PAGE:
In a number of cases, the problem is about more than simply finding the right algorithm for the job, but about the problematic nature of believing that any and all tasks can be automated to begin with. Take the subject of using data mining to uncover terrorist plots, for instance. With such attacks statistically rare and not conforming to well-defined profiles in the way that, for example, Amazon purchases do, individual travelers end up surrendering large amounts of personal privacy to data-mining algorithms, with little but false alarms to show for it. As renowned computer security expert Bruce Schneier has noted:
Finding terrorism plots ... is a needle-in-a-haystack problem, and throwing more hay on the pile doesn’t make that problem any easier. We’d be far better off putting people in charge of investigating potential plots and letting them direct the computers, instead of putting the computers in charge and letting them decide who should be investigated.
While it is clear why such emotive subjects would be considered ripe for The Formula, the central problem once again comes down to the spectral promise of algorithmic objectivity. “We are all so scared of human bias and inconsistency,” says Danielle Citron, professor of law at the University of Maryland. “At the same time, we are overconfident about what it is that computers can do.”
The mistake, Citron suggests, is that we “trust algorithms, because we think of them as objective, whereas the reality is that humans craft those algorithms and can embed in them all sorts of biases and perspectives.” To put it another way, a computer algorithm might be unbiased in its execution, but, as noted, this does not mean that there is not bias encoded within it.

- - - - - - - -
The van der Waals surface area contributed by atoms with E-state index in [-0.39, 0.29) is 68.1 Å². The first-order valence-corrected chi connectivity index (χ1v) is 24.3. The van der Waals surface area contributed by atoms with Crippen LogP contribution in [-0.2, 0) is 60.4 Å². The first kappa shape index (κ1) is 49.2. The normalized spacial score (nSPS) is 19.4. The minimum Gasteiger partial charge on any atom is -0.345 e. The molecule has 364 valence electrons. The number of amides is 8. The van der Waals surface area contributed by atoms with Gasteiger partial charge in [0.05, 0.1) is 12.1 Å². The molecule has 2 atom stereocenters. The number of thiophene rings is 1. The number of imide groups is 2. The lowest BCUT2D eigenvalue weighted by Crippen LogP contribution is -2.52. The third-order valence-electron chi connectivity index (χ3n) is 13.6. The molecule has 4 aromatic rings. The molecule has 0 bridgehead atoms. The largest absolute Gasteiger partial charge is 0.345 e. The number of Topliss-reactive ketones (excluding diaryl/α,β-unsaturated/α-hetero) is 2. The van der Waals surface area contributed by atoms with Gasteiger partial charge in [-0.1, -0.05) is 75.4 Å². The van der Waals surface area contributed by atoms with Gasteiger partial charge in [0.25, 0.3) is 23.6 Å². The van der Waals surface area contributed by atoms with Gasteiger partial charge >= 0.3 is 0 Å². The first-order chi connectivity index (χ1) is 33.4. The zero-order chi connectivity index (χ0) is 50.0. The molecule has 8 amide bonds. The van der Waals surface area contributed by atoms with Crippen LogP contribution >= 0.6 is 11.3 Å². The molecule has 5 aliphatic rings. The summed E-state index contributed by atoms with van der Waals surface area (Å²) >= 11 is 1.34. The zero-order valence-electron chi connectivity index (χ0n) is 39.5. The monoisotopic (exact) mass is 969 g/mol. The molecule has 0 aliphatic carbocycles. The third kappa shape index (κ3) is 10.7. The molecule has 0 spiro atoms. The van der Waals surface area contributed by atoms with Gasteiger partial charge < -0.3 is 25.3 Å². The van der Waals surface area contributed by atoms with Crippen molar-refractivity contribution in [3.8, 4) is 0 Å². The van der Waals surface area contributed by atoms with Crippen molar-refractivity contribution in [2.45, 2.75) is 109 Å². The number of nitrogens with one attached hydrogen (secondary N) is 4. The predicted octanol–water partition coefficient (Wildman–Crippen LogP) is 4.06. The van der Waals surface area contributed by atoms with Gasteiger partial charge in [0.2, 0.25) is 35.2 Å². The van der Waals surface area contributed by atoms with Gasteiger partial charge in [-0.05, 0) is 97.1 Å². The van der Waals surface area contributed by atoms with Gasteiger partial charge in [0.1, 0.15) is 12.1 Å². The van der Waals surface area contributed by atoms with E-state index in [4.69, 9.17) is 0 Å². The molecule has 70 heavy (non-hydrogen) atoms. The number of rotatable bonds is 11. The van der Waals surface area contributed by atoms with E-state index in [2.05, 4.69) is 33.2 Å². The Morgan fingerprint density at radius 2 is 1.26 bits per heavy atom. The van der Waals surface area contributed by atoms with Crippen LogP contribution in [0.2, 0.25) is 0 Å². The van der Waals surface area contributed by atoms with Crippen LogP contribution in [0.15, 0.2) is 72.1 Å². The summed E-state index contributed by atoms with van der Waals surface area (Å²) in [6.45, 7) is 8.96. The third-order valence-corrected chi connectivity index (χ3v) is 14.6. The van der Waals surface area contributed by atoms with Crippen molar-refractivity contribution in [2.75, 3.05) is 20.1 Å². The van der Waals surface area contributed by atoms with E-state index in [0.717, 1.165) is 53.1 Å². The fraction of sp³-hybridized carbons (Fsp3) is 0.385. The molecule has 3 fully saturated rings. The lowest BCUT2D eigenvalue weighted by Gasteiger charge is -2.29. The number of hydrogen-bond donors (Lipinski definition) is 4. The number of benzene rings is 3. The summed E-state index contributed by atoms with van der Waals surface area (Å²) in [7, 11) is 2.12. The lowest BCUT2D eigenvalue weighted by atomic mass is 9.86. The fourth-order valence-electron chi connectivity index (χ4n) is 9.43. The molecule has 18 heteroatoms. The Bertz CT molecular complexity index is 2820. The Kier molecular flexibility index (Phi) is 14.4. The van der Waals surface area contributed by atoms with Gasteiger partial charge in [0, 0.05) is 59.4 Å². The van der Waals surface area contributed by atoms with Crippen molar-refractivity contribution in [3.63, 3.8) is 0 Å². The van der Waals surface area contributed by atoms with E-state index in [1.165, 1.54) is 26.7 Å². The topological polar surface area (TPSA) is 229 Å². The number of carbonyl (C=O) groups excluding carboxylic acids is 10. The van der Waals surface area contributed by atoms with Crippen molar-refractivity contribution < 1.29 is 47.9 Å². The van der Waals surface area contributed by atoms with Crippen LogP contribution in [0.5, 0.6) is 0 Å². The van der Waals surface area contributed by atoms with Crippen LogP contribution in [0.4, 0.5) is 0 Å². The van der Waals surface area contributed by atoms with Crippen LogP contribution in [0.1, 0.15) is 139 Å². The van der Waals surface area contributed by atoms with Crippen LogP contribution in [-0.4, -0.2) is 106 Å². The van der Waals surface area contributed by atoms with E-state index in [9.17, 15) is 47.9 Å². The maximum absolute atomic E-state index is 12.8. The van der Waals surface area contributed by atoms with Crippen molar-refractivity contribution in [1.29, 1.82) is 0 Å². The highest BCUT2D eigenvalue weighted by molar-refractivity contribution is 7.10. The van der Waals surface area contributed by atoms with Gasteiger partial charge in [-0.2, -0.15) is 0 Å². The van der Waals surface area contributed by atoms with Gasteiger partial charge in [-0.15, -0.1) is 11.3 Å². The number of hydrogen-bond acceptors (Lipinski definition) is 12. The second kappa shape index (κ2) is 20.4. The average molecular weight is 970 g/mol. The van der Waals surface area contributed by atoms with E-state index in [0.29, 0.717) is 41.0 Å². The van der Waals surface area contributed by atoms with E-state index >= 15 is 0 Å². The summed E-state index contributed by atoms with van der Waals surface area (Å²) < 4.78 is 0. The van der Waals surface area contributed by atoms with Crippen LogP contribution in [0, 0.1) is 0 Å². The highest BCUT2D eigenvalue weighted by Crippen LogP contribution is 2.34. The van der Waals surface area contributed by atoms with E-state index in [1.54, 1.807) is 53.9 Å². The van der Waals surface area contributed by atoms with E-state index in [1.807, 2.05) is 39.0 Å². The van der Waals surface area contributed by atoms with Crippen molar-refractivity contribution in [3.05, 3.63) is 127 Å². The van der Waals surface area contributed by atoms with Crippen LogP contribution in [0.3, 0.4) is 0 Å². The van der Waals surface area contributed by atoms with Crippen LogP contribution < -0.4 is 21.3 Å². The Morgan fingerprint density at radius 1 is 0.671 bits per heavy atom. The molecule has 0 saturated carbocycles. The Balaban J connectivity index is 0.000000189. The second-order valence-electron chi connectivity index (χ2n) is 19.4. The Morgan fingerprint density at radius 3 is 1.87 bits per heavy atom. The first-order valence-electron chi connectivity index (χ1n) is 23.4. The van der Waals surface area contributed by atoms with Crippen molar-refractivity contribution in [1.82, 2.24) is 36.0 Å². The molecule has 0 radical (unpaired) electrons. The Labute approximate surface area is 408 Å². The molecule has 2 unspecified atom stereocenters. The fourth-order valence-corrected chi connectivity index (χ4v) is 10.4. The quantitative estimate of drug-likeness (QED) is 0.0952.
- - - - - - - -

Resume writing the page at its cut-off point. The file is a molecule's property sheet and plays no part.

Implicit or explicit biases might be the work of one or two human programmers, or else come down to technological difficulties. For example, algorithms used in facial recognition technology have in the past shown higher identification rates for men than for women, and for individuals of nonwhite origin than for whites.
An algorithm might not target an African-American male for reasons of overt prejudice, but the fact that it is more likely to do this than it is to target a white female means that the end result is no different. Biases can also come in the abstract patterns hidden within a data set’s chaos of correlations.
Consider the story of black Harvard University Ph.D. Latanya Sweeney, for instance. Searching on Google one day, Sweeney was shocked to notice that her search results were accompanied by ads asking, “Have you ever been arrested?” These ads did not appear for her white colleagues. Sweeney began a study that ultimately demonstrated that the machine-learning tools behind Google’s search were being inadvertently racist, by linking names more commonly given to black people to ads relating to arrest records.
A similar revelation is the fact that Google Play’s recommender system suggests users who download Grindr, a location-based social-networking tool for gay men, also download a sex offender location-tracking app. In both of these cases, are we to assume that the algorithm has made an error, or that they are revealing inbuilt prejudice on the part of their makers? Or, as is more likely, are they revealing distasteful large-scale cultural associations between—in the former case—black people and criminal behavior and—in the latter—homosexuality and predatory behavior?
Regardless of the reason, no matter how reprehensible these codified links might be, they demonstrate another part of algorithmic culture. A single human showing explicit bias can only ever affect a finite number of people. An algorithm, on the other hand, has the potential to impact the lives of exponentially more.